Researchers develop point-of-care device to facilitate monitoring of hereditary and hepatic metabolic disorders
Ammonium is a biomarker used to diagnose a range of rare hereditary metabolic disorders, such as primary disorders of the urea cycle and various organic acidity, as well as other metabolic and environmental conditions that affect liver function. which can lead to a secondary dysfunction. Urea cycle. Ammonium is also useful in the study and monitoring of various hepatopathies (diseases affecting the normal functioning of the liver) caused by the consumption of alcohol or other drugs, drugs and other environmental factors.
All these disorders result in excess of ammonium, which endangers the health of the patient. Values of more than 200 micromoles per liter of blood are considered severe cases of hyperammonemia (high concentration of ammonium in the blood), which can cause irreversible damage to the brain, and even death, if The value exceeds 500 micromoles per litre. Therefore, an early diagnosis in real time is important to minimize the impact of the hyperammonemia episode on neurological functions. Currently, patients suffering from disorders including hyperammonemia episodes must visit the hospital periodically, where a blood sample is taken, which must then be treated and analyzed in a laboratory.
Researchers from the Sensors and Biosensors (GSB) research group of the Department of Chemistry at UAB, in collaboration with the Hospital Sant Joan de Du and UPC, have developed a point-of-care (POC) analyzer that monitors the level to be analyzed in hospital laboratories. Instead of sending blood samples to the U.S. where conventional equipment is used, ammonium in the patient’s blood is treated using a decentralized method. The new tool aims to decentralize blood ammonium determination, making analysis with direct blood measurement possible in small health centers and requiring no previous treatment. This would represent multiplying the number of monitoring sites, simplifying the process and reducing the time required to make medical decisions.
It is important to increase the frequency of blood analysis to determine ammonium levels.”
Mar Puyol, study director, UAB researcher
She adds that: “Reducing ammonium excess in a patient with hyperammonemia is done by limiting protein intake, using drugs to increase ammonium elimination, and in the most acute cases, dialysis and hemfiltration, so that the patient The faster doctors act, the more adaptable they are, and this can be achieved using the point-of-care analyzers we have developed”.
verification in hospital
The research team is building a prototype that will function in semi-autonomous conditions. Once the equipment is ready, the hospital will measure all the ammonium samples analyzed every day at Sant Joan de Deu in the traditional way and with new instruments created by the researchers. Still, Puyol cautioned that “hundreds of samples will be needed before the final prototype of the point-of-care analyzer can be validated. The next step will be to industrialize the device to launch it to market. There are still several stages before it is reached.” in that scenario, but the device is expected to become an economic alternative that could facilitate monitoring of liver diseases in developing countries as well”.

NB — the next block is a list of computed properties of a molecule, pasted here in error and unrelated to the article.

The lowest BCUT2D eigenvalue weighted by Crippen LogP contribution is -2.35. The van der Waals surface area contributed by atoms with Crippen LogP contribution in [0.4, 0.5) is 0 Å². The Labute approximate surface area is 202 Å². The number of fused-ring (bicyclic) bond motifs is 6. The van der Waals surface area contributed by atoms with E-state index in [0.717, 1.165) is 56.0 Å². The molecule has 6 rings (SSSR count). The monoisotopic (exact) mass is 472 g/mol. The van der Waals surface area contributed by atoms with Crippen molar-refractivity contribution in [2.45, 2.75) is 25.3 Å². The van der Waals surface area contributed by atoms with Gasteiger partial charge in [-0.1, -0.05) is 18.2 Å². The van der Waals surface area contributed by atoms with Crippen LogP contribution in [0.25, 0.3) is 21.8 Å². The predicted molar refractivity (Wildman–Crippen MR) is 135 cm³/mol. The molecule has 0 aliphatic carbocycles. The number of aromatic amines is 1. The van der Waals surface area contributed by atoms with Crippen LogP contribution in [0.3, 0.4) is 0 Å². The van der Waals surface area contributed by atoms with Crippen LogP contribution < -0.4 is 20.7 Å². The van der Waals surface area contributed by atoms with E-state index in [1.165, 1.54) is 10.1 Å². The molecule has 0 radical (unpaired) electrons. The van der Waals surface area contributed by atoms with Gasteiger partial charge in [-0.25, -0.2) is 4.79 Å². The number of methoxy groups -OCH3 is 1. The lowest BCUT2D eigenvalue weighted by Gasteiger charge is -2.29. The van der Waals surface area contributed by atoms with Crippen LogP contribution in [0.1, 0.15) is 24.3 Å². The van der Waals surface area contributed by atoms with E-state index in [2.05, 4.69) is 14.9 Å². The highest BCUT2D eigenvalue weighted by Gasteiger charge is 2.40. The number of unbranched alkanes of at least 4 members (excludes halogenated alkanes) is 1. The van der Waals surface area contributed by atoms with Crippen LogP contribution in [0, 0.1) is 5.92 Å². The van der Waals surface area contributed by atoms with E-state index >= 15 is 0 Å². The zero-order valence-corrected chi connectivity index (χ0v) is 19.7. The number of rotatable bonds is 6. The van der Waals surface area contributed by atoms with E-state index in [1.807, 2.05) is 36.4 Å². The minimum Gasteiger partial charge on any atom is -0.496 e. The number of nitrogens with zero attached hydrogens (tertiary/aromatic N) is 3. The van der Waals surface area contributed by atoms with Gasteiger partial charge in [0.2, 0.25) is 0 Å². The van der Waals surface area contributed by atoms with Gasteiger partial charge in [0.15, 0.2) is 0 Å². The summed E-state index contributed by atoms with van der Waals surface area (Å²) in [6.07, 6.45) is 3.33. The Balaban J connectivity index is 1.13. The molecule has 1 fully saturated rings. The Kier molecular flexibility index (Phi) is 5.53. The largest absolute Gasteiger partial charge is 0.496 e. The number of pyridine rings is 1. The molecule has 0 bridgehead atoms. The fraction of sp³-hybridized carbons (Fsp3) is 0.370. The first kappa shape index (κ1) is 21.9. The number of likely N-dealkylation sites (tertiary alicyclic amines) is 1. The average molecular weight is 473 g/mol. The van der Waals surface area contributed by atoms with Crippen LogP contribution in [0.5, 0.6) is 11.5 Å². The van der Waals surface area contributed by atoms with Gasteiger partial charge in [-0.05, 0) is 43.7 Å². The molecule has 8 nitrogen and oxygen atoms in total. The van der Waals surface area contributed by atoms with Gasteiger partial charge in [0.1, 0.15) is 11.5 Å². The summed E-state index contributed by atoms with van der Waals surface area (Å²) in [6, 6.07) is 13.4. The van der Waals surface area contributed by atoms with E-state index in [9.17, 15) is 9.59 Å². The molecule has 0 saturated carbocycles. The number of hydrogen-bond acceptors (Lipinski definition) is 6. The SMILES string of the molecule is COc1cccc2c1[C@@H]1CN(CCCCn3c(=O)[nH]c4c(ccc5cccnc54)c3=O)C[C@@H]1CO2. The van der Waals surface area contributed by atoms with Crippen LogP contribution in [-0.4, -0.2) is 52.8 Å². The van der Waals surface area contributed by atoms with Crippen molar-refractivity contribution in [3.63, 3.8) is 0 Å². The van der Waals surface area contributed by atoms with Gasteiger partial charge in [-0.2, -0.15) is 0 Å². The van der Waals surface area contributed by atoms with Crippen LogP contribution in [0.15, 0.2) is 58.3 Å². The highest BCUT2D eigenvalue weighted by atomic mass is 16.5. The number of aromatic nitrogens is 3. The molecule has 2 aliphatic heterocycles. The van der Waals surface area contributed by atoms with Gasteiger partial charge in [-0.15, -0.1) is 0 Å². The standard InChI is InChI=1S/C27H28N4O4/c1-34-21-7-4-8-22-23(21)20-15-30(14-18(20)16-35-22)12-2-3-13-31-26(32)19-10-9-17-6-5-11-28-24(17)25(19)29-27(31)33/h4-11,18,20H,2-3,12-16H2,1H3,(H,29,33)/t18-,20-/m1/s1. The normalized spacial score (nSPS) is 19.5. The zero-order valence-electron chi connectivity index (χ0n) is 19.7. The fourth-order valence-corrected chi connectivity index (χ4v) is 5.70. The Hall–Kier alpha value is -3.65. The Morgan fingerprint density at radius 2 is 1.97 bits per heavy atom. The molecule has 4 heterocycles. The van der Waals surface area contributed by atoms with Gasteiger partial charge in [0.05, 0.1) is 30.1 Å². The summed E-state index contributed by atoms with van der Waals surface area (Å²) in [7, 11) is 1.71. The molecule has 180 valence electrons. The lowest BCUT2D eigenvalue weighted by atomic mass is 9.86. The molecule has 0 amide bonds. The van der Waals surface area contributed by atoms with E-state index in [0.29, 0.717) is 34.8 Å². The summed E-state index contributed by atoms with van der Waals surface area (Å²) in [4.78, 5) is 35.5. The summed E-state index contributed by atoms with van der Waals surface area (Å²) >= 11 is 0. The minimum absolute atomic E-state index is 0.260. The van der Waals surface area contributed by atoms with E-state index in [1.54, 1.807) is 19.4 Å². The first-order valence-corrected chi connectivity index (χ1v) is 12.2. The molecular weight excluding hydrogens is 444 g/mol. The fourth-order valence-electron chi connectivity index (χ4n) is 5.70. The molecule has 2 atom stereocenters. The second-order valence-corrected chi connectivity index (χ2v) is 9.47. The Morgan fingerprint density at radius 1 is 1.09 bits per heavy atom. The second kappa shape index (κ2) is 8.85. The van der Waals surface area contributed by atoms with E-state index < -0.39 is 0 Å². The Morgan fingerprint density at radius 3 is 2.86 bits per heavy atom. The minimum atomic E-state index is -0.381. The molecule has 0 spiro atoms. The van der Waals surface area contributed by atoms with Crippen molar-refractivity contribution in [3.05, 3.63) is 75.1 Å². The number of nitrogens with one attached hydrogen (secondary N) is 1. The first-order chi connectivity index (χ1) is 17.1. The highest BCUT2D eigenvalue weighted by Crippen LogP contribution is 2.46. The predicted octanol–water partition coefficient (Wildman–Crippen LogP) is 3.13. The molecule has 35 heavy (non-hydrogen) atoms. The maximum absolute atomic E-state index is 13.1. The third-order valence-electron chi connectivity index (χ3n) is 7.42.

The device uses a microfluidic platform that includes a potentiometric detection system and a gas separation membrane. In this way, it is possible to automatically separate ammonium as ammonia from the rest of the complex matrix of the blood, achieving a selective detection free of any other form of interference. This guarantees accurate and precise determination of the ammonium concentration in whole blood and not in plasma, which is the method traditionally used to analyze this parameter.
The study, directed by researchers Julian Alonso-Chamaro and Mar Puyol Bosch from the Sensor and Biosensor Research Group in the Department of Chemistry at UAB, is the result of a proof of concept R&D&I project (PDC2021-121558-I00), conducted in the United States. In collaboration with researchers Rafael Artuch and Javier Rossel, from the Hospital Sant Joan de Du (HSJD) of UPC’s Research Center for Biomedical Engineering (CREB). This study includes support for and participation in the Fundación PKU-OTM (Phenylketonuria and Other Hereditary Metabolic Disorders). Verification of the system is conducted at the Hospital Sant Joan de Deu in Barcelona.
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